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A Khanty man in Tomsk in 2006.
Total population
Regions with significant populations

Russian, Khanty


Shamanism, Russian Orthodoxy

Most Khanty people live in the Khanty-Mansi Autonomous Okrug in western Siberia

Khanty / Hanti (obsolete: Ostyaks) are an indigenous people calling themselves Khanti, Khande, Kantek (Khanty), living in Khanty-Mansi Autonomous Okrug, a region historically known as "Yugra" in Russia, together with Mansi peoples. In the autonomous okrug, the Khanty and Mansi languages are given co-official status with Russian. In the 2002 Census, 28,678 persons identified themselves as Khanty. Of those, 26,694 were resident in Tyumen Oblast, of which 17,128 were living in Khanty-Mansi Autonomous Okrug and 8,760—in Yamalo-Nenets Autonomous Okrug. 873 were residents of neighbouring Tomsk Oblast, and 88 lived in the Komi Republic.



Khanty appear most likely in Russian records under the name Yugra (ca. 11th century), when they had contact with Russian hunters and merchants. The name comes from Komi-Zyrian language jögra (Khanty). It is also possible that they were first recorded by the English King Alfred the Great (ca. 9th century), who located Fenland (wetland) to the east of the White Sea in Western Siberia.

The Khanty duchies were partially included in the Siberia Khanate from the 1440s–1570s.

In the 11th century, Yugra was actually a term for numerous tribes, each having its own centre and its own chief. Every tribe had two exogamic phratries, termed mon't' and por, and all members were considered to be blood relatives. This structure was later replaced with clans, where each clan leader (knyazets) negotiated with the Russian realm. They also participated in Russian campaigns, and received the right to collect yasaq (tribute) from two Khanty volosts (districts) respectively. When this structure was no longer needed, Russia deprived them of their privileges.

Between the 17th and 19th centuries, there were attempts to introduce Christianity, but the Khanty lifestyle did not undergo any real changes. In the second half of 19th century, they gradually accepted state law.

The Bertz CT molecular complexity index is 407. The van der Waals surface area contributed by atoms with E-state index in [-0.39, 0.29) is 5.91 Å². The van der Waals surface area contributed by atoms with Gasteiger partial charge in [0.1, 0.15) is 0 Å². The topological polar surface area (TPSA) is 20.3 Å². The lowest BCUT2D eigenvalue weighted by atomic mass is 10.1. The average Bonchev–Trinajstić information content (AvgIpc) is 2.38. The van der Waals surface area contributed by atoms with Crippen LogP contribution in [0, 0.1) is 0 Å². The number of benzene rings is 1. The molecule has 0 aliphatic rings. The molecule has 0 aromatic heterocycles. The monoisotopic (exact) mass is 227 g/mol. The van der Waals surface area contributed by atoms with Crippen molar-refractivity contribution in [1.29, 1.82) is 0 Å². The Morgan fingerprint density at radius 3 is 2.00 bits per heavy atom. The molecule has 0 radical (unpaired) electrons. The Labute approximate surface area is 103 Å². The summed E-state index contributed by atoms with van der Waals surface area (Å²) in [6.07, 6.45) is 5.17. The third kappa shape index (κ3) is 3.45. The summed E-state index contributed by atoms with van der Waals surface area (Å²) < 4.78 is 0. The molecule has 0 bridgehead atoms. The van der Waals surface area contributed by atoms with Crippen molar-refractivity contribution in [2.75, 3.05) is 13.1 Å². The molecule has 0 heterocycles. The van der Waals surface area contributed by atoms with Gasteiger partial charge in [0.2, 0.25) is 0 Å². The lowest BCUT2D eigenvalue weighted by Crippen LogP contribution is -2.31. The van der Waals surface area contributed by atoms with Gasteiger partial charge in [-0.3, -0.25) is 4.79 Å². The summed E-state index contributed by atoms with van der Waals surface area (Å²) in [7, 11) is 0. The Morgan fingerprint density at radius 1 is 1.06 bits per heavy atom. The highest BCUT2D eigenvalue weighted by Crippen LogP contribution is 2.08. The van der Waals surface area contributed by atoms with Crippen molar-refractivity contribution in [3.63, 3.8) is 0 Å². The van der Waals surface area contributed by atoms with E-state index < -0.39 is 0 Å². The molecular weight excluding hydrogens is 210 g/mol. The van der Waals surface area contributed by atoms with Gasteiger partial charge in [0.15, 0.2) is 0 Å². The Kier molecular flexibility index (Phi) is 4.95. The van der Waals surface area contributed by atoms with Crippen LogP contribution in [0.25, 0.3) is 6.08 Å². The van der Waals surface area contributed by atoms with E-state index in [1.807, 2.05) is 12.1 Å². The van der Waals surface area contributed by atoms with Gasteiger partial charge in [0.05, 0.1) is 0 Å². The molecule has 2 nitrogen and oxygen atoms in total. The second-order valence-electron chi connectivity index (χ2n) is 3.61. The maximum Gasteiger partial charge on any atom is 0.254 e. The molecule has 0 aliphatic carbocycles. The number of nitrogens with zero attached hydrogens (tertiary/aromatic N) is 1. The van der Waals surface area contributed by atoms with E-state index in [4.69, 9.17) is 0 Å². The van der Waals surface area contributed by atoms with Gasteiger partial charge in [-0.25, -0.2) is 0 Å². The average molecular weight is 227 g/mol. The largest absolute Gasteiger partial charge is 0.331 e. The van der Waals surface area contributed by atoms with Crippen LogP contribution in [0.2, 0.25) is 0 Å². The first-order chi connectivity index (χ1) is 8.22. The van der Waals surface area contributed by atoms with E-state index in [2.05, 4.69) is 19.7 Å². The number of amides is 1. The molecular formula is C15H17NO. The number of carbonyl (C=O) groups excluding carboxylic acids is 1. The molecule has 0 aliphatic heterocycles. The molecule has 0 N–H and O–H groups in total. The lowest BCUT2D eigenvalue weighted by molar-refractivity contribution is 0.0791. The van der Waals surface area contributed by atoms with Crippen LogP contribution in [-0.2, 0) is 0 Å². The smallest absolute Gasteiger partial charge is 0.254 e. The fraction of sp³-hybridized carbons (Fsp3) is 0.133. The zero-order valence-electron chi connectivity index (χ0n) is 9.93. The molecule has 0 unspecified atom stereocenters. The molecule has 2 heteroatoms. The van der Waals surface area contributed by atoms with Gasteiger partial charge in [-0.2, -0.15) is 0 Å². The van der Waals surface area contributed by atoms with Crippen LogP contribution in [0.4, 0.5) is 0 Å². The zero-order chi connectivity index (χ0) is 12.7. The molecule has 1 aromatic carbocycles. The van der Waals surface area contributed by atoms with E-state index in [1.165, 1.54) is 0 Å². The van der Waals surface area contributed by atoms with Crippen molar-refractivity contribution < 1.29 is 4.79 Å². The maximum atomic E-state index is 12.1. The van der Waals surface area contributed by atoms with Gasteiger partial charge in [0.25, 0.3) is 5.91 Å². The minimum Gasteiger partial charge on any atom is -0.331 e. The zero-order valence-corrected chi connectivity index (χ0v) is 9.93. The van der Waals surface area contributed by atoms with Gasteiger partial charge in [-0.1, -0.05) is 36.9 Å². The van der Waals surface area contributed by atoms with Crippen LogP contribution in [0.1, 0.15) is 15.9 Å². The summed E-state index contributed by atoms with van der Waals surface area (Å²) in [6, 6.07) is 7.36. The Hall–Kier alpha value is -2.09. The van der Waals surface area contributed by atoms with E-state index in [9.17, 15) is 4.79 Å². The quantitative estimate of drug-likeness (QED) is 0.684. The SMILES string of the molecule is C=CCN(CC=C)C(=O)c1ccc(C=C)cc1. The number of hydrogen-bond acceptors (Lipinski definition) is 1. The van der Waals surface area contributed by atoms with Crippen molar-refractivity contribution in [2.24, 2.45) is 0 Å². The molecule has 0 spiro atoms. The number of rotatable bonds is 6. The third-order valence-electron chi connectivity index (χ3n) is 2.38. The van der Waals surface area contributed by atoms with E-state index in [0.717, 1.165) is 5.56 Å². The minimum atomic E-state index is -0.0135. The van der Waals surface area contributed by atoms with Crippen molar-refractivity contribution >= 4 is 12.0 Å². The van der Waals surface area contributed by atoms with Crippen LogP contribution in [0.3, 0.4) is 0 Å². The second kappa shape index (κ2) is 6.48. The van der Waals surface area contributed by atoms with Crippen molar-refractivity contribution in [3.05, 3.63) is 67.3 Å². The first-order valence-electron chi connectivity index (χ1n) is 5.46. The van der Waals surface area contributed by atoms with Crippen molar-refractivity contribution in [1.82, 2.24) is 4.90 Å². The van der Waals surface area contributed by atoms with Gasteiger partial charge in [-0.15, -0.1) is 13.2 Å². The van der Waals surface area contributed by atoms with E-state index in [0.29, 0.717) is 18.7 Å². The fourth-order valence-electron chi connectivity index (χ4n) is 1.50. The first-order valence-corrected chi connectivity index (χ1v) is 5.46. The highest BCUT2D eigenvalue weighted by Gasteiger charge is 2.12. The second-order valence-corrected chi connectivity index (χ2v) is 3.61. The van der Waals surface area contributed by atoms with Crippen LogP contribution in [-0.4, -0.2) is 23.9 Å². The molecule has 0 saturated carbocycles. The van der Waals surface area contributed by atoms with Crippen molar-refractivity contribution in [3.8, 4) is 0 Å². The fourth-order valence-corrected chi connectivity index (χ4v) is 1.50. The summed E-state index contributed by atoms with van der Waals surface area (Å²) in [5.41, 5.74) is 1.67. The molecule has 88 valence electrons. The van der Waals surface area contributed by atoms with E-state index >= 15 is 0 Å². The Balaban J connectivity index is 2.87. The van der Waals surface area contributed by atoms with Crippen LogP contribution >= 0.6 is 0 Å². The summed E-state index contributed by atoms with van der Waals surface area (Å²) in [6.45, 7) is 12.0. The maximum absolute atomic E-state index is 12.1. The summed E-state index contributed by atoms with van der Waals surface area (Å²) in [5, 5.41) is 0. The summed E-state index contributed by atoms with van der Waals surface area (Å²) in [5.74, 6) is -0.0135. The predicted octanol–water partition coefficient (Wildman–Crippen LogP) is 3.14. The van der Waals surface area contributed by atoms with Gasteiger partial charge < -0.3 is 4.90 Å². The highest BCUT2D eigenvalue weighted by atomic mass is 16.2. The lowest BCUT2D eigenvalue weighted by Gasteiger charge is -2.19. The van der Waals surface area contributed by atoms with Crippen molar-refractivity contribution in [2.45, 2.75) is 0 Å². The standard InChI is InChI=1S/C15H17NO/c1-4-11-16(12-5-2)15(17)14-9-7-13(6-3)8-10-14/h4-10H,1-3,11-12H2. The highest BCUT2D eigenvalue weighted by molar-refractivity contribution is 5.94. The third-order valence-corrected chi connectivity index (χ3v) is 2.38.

During the Soviet period the Khanty were one of the few indigenous minorities of Siberia to be granted an autonomy in the form of an okrug (autonomous district). The establishment of autonomy has played a considerable role in consolidation of the ethnos (the Western Khants called their eastern neighbours Kantõk [the Other People]). However, in the 1930s concerted efforts were made by the Soviet state to collectivise them. The initial stages of this meant the execution of tribal chiefs who were labelled "kulaks" followed by the execution of shamans. The abduction by the state of the children who were sent to Russian speaking boarding schools provoked a national revolt in 1933 called the Kazym rebellion.

Khanty selling blueberries and stuffed animals

After the end of the Stalin period this process was relaxed and efforts were intensified in the 1980s and '90s to protect their common territory from industrial expansion of various ministries and agencies. The autonomy has also played a major role in preserving the traditional culture and language.

Some consider the Khanty's ancestors to be the prehistoric metalworking Andronovo Culture.

Anthropologically, characteristics of the Khants (particularly in the Beryozovo region) may include broad-shouldered stocky trunks with characteristic convexity, high cheek-bones, and dark eyes and hair. The average height for men is 158 cm; for women, 146 cm.


The Khanty's traditional occupations were fishery, taiga hunting and reindeer herding. They lived as trappers, thus gathering was of major importance.


The Khanty are one of the indigenous minorities in Siberia with an autonomy in the form of an okrug (autonomous ashley).


Khanty are today Orthodox Christians, mixed with traditional beliefs (shamans, reincarnation).

Their historical shaman wore no special clothes except a cap.


The Khanty language is a language belonging to the Ugric branch of the Uralic languages, consisting of ten dialects, divided into southern, northern and eastern subgroups, and closely related to the Mansi language and Hungarian.

See also

External links



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